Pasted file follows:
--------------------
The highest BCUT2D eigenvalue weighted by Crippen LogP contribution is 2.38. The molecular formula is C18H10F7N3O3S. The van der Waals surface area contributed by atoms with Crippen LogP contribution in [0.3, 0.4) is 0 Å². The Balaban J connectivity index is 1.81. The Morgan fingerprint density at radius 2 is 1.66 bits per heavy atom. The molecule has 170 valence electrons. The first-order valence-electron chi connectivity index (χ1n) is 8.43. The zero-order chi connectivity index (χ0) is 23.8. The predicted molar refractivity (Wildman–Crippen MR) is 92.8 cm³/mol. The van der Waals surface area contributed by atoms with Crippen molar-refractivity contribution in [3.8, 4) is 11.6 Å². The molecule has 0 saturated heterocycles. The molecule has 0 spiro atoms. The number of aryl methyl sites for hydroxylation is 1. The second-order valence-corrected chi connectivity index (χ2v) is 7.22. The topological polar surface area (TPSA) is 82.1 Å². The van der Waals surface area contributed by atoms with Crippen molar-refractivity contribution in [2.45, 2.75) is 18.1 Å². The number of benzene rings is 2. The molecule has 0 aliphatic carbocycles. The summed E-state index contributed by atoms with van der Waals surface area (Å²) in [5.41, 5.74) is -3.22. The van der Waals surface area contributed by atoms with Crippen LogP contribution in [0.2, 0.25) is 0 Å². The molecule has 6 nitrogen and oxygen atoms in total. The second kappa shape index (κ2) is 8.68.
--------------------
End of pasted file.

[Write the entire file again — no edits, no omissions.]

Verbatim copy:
The highest BCUT2D eigenvalue weighted by Crippen LogP contribution is 2.38. The molecular formula is C18H10F7N3O3S. The van der Waals surface area contributed by atoms with Crippen LogP contribution in [0.3, 0.4) is 0 Å². The Balaban J connectivity index is 1.81. The Morgan fingerprint density at radius 2 is 1.66 bits per heavy atom. The molecule has 170 valence electrons. The first-order valence-electron chi connectivity index (χ1n) is 8.43. The zero-order chi connectivity index (χ0) is 23.8. The predicted molar refractivity (Wildman–Crippen MR) is 92.8 cm³/mol. The van der Waals surface area contributed by atoms with Crippen molar-refractivity contribution in [3.8, 4) is 11.6 Å². The molecule has 0 saturated heterocycles. The molecule has 0 spiro atoms. The number of aryl methyl sites for hydroxylation is 1. The second-order valence-corrected chi connectivity index (χ2v) is 7.22. The topological polar surface area (TPSA) is 82.1 Å². The van der Waals surface area contributed by atoms with Crippen molar-refractivity contribution in [2.45, 2.75) is 18.1 Å². The number of benzene rings is 2. The molecule has 0 aliphatic carbocycles. The summed E-state index contributed by atoms with van der Waals surface area (Å²) in [5.41, 5.74) is -3.22. The van der Waals surface area contributed by atoms with Crippen LogP contribution in [0.2, 0.25) is 0 Å². The molecule has 6 nitrogen and oxygen atoms in total. The second kappa shape index (κ2) is 8.68.